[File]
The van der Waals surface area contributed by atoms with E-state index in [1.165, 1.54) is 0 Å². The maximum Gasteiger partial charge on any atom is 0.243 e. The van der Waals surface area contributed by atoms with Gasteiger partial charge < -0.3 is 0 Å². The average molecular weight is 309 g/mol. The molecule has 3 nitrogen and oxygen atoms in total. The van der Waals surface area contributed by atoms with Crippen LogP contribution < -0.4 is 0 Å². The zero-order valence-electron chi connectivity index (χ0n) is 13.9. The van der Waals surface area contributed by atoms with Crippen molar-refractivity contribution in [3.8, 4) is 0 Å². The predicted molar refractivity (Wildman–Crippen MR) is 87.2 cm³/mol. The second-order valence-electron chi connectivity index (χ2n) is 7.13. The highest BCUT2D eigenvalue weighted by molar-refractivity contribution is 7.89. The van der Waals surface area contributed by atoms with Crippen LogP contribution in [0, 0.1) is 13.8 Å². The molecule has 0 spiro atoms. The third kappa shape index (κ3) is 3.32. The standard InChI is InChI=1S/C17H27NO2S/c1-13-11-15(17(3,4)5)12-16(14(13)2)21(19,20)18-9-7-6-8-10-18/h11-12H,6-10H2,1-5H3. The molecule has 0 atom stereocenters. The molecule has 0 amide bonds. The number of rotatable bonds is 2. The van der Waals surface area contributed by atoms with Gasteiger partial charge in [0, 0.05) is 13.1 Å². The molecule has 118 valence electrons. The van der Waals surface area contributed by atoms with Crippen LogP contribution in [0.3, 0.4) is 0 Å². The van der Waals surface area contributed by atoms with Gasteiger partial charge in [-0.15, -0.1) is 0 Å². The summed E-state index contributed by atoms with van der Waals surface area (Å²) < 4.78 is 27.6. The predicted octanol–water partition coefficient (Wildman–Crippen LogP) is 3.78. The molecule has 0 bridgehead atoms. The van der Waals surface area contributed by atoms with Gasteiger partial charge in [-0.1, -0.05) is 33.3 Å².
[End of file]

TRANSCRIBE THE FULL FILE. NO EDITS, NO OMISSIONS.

The van der Waals surface area contributed by atoms with E-state index in [1.165, 1.54) is 0 Å². The maximum Gasteiger partial charge on any atom is 0.243 e. The van der Waals surface area contributed by atoms with Gasteiger partial charge < -0.3 is 0 Å². The average molecular weight is 309 g/mol. The molecule has 3 nitrogen and oxygen atoms in total. The van der Waals surface area contributed by atoms with Crippen LogP contribution < -0.4 is 0 Å². The zero-order valence-electron chi connectivity index (χ0n) is 13.9. The van der Waals surface area contributed by atoms with Crippen molar-refractivity contribution in [3.8, 4) is 0 Å². The predicted molar refractivity (Wildman–Crippen MR) is 87.2 cm³/mol. The second-order valence-electron chi connectivity index (χ2n) is 7.13. The highest BCUT2D eigenvalue weighted by molar-refractivity contribution is 7.89. The van der Waals surface area contributed by atoms with Crippen LogP contribution in [0, 0.1) is 13.8 Å². The molecule has 0 spiro atoms. The third kappa shape index (κ3) is 3.32. The standard InChI is InChI=1S/C17H27NO2S/c1-13-11-15(17(3,4)5)12-16(14(13)2)21(19,20)18-9-7-6-8-10-18/h11-12H,6-10H2,1-5H3. The molecule has 0 atom stereocenters. The molecule has 0 amide bonds. The number of rotatable bonds is 2. The van der Waals surface area contributed by atoms with Gasteiger partial charge in [0, 0.05) is 13.1 Å². The molecule has 118 valence electrons. The van der Waals surface area contributed by atoms with Crippen LogP contribution in [0.3, 0.4) is 0 Å². The van der Waals surface area contributed by atoms with Gasteiger partial charge in [-0.15, -0.1) is 0 Å². The summed E-state index contributed by atoms with van der Waals surface area (Å²) < 4.78 is 27.6. The predicted octanol–water partition coefficient (Wildman–Crippen LogP) is 3.78. The molecule has 0 bridgehead atoms. The van der Waals surface area contributed by atoms with Gasteiger partial charge in [-0.1, -0.05) is 33.3 Å².